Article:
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Essay: Win or lose, let's discuss the name of the game, LaceDarius Dunn

By Lonnae O'Neal Parker
Washington Post Staff Writer
Saturday, April 3, 2010; C01

At first it was difficult to understand just what the announcers were saying.

That soft C in the middle of the kid's name made them pause, and made it sound like they were mumbling the rest.

I was surfing the Web as my husband watched the Duke-Baylor NCAA semifinal Sunday, but I looked up each time they said it.

After about four times, I got it.

But I couldn't believe it.

LaceDarius.

LaceDarius. Pronounced lace-darius.

"LaceDarius Dunn comes up with the ball," said the commentator.

"Wow," I said to my husband, Ralph. "Which team does he play for -- Baylor or Duke?"

My husband, who played football for the Blue Devils, just looked at me coolly. "It's gotta be Baylor," he said. "Duke does not recruit players named LaceDarius."

Turns out he was onto something (former Duke basketball standout Trajan Shaka Langdon notwithstanding).

For the rest of the afternoon, I couldn't let it go. Of all the urgent questions coming out of the tournament, mine felt the most pressing.

One: LaceDarius? Biblical, maybe?

Two: Um, WHAT in the world???

This is not to say a word against the gifted young man whose athletic prowess lifted his team to a school-record 28 victories this season and whose mama gushes when she talks about him. But the name, emblematic of many, does offer a point of contemplation. Cries out for a meditation on whether, as a culture, we've reached a bridge too far.

Makes me wanna holler, and throw up both my hands!

As a black woman with a derivative name -- my father was Lonnie -- I give people a wide berth.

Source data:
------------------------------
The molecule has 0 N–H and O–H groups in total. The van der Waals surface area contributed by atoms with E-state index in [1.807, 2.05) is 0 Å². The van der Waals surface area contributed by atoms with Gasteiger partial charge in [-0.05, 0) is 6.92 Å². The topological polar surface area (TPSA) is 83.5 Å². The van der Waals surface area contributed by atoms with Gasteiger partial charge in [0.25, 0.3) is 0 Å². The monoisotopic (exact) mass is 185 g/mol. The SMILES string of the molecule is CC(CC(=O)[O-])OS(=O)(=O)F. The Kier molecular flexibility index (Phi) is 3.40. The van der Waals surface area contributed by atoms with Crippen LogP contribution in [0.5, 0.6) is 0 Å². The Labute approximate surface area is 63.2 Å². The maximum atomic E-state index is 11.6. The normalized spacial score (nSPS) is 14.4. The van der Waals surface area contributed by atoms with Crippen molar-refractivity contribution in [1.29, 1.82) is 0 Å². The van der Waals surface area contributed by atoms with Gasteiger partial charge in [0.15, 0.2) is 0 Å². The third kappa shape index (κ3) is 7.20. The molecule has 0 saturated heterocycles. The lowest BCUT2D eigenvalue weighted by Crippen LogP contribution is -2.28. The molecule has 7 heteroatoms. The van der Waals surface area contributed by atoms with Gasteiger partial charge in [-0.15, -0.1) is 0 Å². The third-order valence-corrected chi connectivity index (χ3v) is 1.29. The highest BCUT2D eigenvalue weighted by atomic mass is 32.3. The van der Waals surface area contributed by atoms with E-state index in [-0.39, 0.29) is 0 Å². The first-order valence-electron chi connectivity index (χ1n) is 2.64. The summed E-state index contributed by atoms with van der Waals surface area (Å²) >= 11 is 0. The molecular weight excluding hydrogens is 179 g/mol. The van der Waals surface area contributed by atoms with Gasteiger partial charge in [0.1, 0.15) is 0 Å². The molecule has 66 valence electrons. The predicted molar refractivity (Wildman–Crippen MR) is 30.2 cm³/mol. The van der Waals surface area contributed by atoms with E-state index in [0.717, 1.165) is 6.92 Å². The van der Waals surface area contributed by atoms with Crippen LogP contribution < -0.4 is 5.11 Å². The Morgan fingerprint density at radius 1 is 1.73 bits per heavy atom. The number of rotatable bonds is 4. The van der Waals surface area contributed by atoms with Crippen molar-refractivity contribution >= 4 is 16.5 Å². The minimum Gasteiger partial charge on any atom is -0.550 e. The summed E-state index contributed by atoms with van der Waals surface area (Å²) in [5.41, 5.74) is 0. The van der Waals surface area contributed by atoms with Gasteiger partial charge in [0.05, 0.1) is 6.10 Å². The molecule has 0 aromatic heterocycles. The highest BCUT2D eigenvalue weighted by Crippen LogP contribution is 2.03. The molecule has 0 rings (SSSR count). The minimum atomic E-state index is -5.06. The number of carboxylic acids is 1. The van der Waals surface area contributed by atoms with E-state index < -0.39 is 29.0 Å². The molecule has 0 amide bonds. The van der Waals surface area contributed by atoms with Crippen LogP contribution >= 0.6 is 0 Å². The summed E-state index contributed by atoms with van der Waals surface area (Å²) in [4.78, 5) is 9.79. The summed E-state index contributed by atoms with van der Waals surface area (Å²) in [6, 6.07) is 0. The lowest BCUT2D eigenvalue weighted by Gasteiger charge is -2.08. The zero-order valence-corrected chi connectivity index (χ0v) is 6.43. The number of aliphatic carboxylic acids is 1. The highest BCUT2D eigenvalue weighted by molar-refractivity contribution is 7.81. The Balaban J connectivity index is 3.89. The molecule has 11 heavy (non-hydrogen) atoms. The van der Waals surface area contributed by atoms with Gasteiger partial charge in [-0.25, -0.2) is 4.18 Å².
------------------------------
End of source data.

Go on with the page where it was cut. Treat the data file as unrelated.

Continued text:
I'm generally cool with Barack-solid names that go back to the roots or are layered with culture and meaning. My friend Jabari (which means brave), an author and University of Illinois professor, named his youngest son Gyasi (which means wonderful one). I make plenty of room for garden-variety ethnic monikers -- when my friend Lafayetta (!) brings up her aunt's ex-husband, Flowmont (!!!), I think it's all good.

I can even get on board with the folks inspired by inanimate objects, because, who knows, perhaps it's an urge informed by the same opaque sensibilities that drive outsider art.

* * *

My former boss once mentioned a story featuring a little girl named Formica Dinette, and I tried to imagine the hospital scene, just before the mother's final push.

"If it's a girl, I'll call her Formica Dinette," says the mother, eyes wide, slightly askew.

Doctors and nurses: kinda lookin' at each other.

Med tech: Whattha[heck!]?

Urban legend has it that, somewhere, there's a set of twins named Lemongelo and Lorangelo, maybe named for the vitamin C in their mama's diet. But that seems in perfect keeping with the impish sophisticate who gives in to her whimsy. After all, think of Gwyneth Paltrow in a London hospital, reaching for her newborn daughter, Apple.

Mark Gray is a host for "The Sports Groove" on WOL-AM and the Heritage Sports Radio Network. In following the NCAA tournament, he says, "I just trip off the whole collection of Michigan State names." That would be Raymar Morgan, Draymond Green, Kalin Lucas and Delvon Roe. "I was like, damn, coach went out and got himself some 'round-the-way dudes in the 'hood to go after another championship!"

When Gray heard the name LaceDarius, he instantly thought of "a villain in 'Matrix' II. . . . He sounds like the dude who may take Morpheus out, then you'd have LaceDarius fighting Neo. I got it all plotted."

Gray says he has seen an explosion of created names. "For years, when I was doing games in the South, it was almost like doing an international broadcast where you've got to have phonetic pronunciations," Gray says. He has even seen conventional words and titles repurposed as names. "I was doing a football game at Alabama A&M and one of the players was named Lieutenant Dukes. I don't know, maybe his mom was seeing a guy in the service."

* * *

If the person is a standout, an unconventional name can become synonymous with his or her cool: LeBron James. Thelonious Monk. Beyoncé. But it's not so cool when a Trayvondez (I made that one up!) doesn't graduate high school or Lonnae-nae (made that one up, too!!) winds up waaay off Broadway. When a person is losing at life, the unusual name can feel like a different kind of cultural shorthand.

Elza Dinwiddie-Boyd, author of 1994's "Proud Heritage: 11,001 Names for your African-American Baby," found many of the names in the pages of sports magazines. She applauds the creativity but worries that what started in the wake of the black power movement as statements of cultural assertion, of "I am somebody," is at risk of stigmatizing.